green-crude_2.jpgTo help meet the federal mandate of quadrupling biofuel use by 2020, a public-private consortium announced plans to construct a new facility on Cape Cod to produce renewable biofuels from algae.

Plankton Power and the Regional Technology Development Corp. (RTDC) of Cape Cod said their Cape Cod Algae Biorefinery will focus on pilot- and commercial-scale manufacturing of the 100% renewable fuel, which is cost-competitive with other biofuels made with petroleum, animal or vegetable-based materials.

The planned biorefinery is proposed for construction on five acres of land on the Massachusetts Military Reservation (MMR) in Bourne, Massachusetts, supported by the Massachusetts National Guard pending legal and regulatory reviews.
The biodiesel from Plankton Power algae is a “drop-in” replacement for home heating oil and petroleum diesel and will be produced for commercial distribution. Beyond advancing energy independence, the initiative will also create local jobs in algae farming and downstream industries and reduce greenhouse gas emissions.

Plankton Power sees algae as environmentally superior to the current alternatives: The system uses naturally occurring algae species, converts sunlight and carbon dioxide from the atmosphere to produce the oil, and uses the waste solids as a nutrient source to feed the algae. The process produces no hazardous materials, employs a green technology to extract oil from the algae, and generates valuable byproducts that can be used in the production of animal feed and nutraceuticals.

The pilot facility would provide the required infrastructure for testing commercial scale-up of this proprietary algae-growth technology resulting from 20 years of cold saltwater species research and production.

The Cape Cod Algae Biorefinery Consortium, under the leadership of Plankton Power, and the RTDC,  Woods Hole Oceanographic Institution (WHOI), Marine Biological Laboratory (MBL), and Cape Cod Commission, recently submitted a $20 million proposal to the U.S. Department of Energy that would leverage $4 million in private funding to construct the proposed facility. MassDevelopment, the Massachusetts Clean Energy Center, and Loud Fuel Company are also supporting the initiative, according to the press release.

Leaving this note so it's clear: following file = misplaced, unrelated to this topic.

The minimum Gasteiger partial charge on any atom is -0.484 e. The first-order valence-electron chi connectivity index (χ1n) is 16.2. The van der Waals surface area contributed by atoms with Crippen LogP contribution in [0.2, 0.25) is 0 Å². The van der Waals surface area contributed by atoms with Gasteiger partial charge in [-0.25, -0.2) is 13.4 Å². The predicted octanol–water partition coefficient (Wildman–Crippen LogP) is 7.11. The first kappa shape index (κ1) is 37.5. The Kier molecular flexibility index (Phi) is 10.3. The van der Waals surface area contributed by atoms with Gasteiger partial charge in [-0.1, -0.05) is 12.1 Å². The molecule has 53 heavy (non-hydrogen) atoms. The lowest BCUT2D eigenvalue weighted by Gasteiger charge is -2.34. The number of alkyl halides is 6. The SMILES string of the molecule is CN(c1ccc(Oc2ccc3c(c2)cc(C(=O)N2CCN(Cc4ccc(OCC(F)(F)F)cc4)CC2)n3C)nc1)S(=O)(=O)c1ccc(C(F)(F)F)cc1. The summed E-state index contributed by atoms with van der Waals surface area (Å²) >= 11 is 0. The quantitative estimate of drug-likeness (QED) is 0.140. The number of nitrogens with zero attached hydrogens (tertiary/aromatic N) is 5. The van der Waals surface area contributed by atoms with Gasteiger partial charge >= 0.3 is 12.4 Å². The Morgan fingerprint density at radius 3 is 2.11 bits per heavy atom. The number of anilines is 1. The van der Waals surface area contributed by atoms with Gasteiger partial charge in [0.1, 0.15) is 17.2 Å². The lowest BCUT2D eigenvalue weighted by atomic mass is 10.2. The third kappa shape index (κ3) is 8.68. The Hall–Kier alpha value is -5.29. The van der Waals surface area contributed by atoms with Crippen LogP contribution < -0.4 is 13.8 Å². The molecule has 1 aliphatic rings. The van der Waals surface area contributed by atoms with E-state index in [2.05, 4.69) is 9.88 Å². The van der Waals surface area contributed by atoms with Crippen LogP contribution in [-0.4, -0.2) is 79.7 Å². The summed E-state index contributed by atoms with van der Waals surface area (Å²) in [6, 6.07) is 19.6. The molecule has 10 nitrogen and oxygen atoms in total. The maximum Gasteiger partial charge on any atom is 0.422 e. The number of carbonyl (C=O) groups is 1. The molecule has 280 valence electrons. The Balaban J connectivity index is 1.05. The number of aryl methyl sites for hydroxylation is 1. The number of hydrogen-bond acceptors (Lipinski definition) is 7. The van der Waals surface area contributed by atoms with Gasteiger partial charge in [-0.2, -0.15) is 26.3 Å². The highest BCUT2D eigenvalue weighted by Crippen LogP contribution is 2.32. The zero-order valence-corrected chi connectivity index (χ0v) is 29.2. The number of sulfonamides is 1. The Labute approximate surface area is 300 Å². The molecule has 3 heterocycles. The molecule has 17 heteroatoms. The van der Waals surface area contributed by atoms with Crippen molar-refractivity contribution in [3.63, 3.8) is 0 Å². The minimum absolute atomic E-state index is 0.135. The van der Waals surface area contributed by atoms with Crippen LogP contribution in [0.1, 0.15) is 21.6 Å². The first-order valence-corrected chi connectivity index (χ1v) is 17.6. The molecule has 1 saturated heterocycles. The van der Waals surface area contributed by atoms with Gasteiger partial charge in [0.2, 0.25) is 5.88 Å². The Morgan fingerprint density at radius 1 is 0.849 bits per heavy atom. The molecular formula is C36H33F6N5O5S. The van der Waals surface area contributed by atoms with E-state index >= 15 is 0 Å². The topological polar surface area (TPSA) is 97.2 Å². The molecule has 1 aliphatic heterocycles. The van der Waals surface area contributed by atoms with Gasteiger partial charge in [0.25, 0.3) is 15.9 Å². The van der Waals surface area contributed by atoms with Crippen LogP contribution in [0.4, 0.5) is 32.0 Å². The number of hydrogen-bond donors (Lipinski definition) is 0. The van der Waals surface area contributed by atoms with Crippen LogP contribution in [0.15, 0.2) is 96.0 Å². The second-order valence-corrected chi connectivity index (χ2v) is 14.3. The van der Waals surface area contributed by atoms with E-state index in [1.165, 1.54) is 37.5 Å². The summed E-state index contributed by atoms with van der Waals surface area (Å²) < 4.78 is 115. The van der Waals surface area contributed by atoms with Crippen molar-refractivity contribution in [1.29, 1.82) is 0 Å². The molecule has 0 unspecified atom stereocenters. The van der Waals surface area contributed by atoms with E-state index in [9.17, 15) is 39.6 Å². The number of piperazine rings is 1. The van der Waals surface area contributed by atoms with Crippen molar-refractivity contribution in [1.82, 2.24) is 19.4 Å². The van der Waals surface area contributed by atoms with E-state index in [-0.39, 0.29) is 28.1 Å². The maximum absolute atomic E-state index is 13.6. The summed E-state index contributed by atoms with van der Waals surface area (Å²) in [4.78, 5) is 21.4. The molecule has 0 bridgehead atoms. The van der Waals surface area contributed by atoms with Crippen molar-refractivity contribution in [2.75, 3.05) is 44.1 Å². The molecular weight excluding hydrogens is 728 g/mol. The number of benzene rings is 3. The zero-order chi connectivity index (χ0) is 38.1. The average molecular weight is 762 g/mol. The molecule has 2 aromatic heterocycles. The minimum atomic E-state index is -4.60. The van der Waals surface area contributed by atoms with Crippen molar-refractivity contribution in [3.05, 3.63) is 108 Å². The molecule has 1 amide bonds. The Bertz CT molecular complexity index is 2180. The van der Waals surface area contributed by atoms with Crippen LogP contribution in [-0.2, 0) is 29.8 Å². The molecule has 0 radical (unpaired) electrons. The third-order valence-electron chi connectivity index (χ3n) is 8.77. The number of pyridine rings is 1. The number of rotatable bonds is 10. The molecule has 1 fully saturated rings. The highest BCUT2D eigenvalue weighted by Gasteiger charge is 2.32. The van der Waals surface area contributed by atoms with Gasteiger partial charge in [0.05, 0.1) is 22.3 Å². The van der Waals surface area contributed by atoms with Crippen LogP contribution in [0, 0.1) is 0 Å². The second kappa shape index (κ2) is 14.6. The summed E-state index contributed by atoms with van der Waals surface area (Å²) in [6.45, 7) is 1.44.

Beginning in autumn 2010, Plankton Power expects to initiate pilot-scale operations to generate up to one million gallons of biodiesel per year—enough fuel to supply Cape Cod’s current biodiesel usage. The company projects that commercial-scale operations on 100 acres could eventually yield 100 million gallons of biodiesel, which would meet 5% of the demand for diesel and home heating fuel in the state of Massachusetts.

“The MMR location is ideal for this pilot project—the on-site wastewater treatment plant would provide an excellent source of nutrients for the algae, and MMR’s location close to the Cape Cod Canal would provide a convenient source of seawater as well as a renewable thermal energy source for algae growth and temperature control. We acknowledge the National Guard and the state of Massachusetts for providing critical support to this initiative.”

The algae facility’s location near Woods Hole Institute and MBL will provide Plankton’s team access to the exceptional scientific expertise and resources available at the Cape’s world-leading marine research institutions and facilitate a collaborative approach to address the challenges of efficiently producing commercial quantities of biofuel from algae.

Plankton’s fully contained recirculating algae production system uses closed ponds and algae-to-fuel bioreactors allowing for the recycling of much of the nutrient content and virtually all the water used in the production, minimizing environmental impact. Plankton was incorporated in 2007 and is based in Wellfleet, Massachusetts.

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